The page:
Graphene Oxide Based Functional Interfaces that Embedded with Tolerant Bio-inspired Wettability

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In the past, lotus leaf-inspired superhydrophobicity and fish-scale-inspired underwater superoleophobicity were successfully extended for developing various functional materials. A number of top-down and bottom-up approaches have been introduced to fabricate the artificial bio-inspired superwetting interfaces. However, reports of durable and bio-inspired wettabilities that can perform in practically relevant severe settings are rare in the literature. Designing of bioinspired interfaces that can sustain physical deformations and abrasions are highly challenging. In the last decades, two dimensional and flexible nano-sheets (e.g. graphene and graphene oxide etc.) have been utilized to tailor/improve the mechanical property in various materials. In this synopsis report, I have introduced approaches to covalently integrated amino graphene oxide (AGO) and chemically reactive nanocomplex (CRNC) to achieve physically deformable and abrasion tolerant superhydrophobicity and underwater superoleophobicity, where a facile and catalyst-free 1,4-conjugate addition reaction between the amine and acrylate groups played an important role. The entire synopsis report entitled “Graphene Oxide-Based Functional Interfaces that Embedded with Tolerant Super-Liquids (Oil/Water)-Wettability” is divided into six chapters. The Chapter 1, includes a) the introduction to the fundamentals of both the lotus leaf and fish-scale inspired liquid wettabilities and b) a brief discussion on durability related challenges of conventional artificial anti wetting interfaces. The bio-inspired interfaces that sustained diverse and various practically relevant exposures are highly important for prospective and outdoor applications. In the past, some complex and tedious approaches had been introduced to heal the damaged topography and chemistry on application of appropriate stimuli. However, the healing of compromised topography in the damaged bio-inspired interfaces—without external intervention is rare in the literature. All these important aspects are illustrated in Chapter 1. The Chapter 2, introduces the design of a highly flexible and compressible superhydrophobic monolith through strategic use of two distinct nanomaterials—a) reduced amino graphene oxide (AGO) and b) chemically reactive nano-complexes that were derived from branched polyethylenimine (BPEI) and dipentaerythritol penta-acrylate (5Acl). The appropriately selected reaction mixture provided chemically reactive and compressible polymeric materials. Further, the post covalent modification of the material with decylamine through 1,4 conjugate addition reaction yielded a highly tolerant superhydrophobic interface that remained efficient to withstand various kinds of physical insults (sand drop test, adhesive tape peeling test, knife scratching test, sand paper abrasion test), prolong chemical exposure (pH 1, pH 12, contaminated river water and artificial seawater) and various physical manipulations (bending, creasing, rolling and twisting) without compromising its super water repellence. Furthermore, this approach was extended to develop a self-healable and abrasion tolerant superhydrophobic coating on planar substrates. On application of high (188 kPa) external pressure, the polymeric coating flattened the non-adhesive superhydrophobic interface and became highly adhesive superhydrophobic. However, the physically crushed interface remained efficient to self-restore both the physical damage and water wettability without demanding any external stimuli. The content of AGO in the polymeric coating played an important role in controlling the rate of recovery process. This self-healing ability was further successfully extended for the selective immobilization of hydrophilic molecules on the superhydrophobic interface—directly from water medium. The same principle used to demonstrate rewritable pattern. Chapter 3, accounts for highly stretchable and durable superhydrophobic and underwater superoleophobic interfaces. The layer-by-layer deposition of AGO and CRNC provided a chemically reactive multilayer coating that loaded with residual acrylate groups. The appropriate post covalent modifications of this single multilayer coating allowed to achieve two distinct and durable bio-inspired interfaces. The synthesized bio-inspired interfaces remained efficient to tolerate large and repetitive tensile deformations—even after incurring severe physical deformation. Next, in Chapter 4, the same multilayer coatings of AGO/CRNC were extended to fibrous substrate for developing abrasion-tolerant and selective oil or water (underwater superoleophobic) filtrating membranes. The integration of superhydrophobic and underwater superoleophobic coatings onto the fibrous substrate provided a facile basis for achieving gravity-driven selective filtration of oil and water phase respectively. Furthermore, the synthesized bio-inspired membranes were successfully applied for simultaneous collection of selectively separated oil and water phases from the oil-water mixtures under various practically relevant harsh conditions. However, such membranes are inappropriate to separate oil/water emulsions. In Chapter 5, I developed magnetically active and chemically reactive two dimensional (2D) nanomaterials, where the reduced amino graphene oxide sheets were decorated with both magnetic Fe3O4 nanoparticles and CRNC. The post covalent modification of such chemically reactive material with octadecylamine allowed to achieve a magnetically active and superhydrophobic 2D nanomaterial for separating both ‘oil-in-water’ and ‘water-in-oil’ emulsion under practically relevant challenging conditions. In the Chapter 6, I have introduced a distinct and unique approach to associate different oil-wttability with superhydrophobicity. A reaction mixture of small molecules and its strategic dilution prior to achieve three different superhydrophobicity that separately associated with superoleophilicity, oleophobicity and superoleophobicity. In Chapter 7, a brief overview of the thesis work has been presented and the possible future applications of graphene-based super wetting interfaces have been proposed.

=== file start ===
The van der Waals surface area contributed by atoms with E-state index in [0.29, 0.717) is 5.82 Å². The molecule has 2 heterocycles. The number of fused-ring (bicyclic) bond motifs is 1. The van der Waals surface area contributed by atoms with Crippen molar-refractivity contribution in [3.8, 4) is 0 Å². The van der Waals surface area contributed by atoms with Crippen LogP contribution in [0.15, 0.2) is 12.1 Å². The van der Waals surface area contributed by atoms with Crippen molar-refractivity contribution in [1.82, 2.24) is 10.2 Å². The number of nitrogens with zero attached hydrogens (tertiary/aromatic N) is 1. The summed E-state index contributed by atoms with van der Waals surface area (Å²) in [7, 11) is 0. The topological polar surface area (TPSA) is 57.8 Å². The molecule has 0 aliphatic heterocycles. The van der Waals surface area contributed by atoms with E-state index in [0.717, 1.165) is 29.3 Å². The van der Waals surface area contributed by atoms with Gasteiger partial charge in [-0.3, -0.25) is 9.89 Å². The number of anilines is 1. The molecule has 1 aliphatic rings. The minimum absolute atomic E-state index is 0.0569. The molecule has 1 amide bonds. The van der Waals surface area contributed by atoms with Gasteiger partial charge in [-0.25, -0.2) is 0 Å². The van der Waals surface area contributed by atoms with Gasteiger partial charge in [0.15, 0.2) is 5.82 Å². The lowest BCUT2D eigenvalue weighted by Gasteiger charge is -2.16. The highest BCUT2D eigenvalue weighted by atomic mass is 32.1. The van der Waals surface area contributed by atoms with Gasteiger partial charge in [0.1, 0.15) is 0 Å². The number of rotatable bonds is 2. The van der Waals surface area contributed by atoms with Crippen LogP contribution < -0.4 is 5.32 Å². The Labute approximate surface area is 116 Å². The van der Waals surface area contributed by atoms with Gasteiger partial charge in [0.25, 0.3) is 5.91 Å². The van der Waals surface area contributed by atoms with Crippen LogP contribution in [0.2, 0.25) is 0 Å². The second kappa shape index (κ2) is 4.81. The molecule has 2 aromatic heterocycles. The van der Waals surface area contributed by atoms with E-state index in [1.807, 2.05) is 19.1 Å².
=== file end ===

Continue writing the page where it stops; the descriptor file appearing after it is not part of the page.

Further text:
Supervisor: Uttam Manna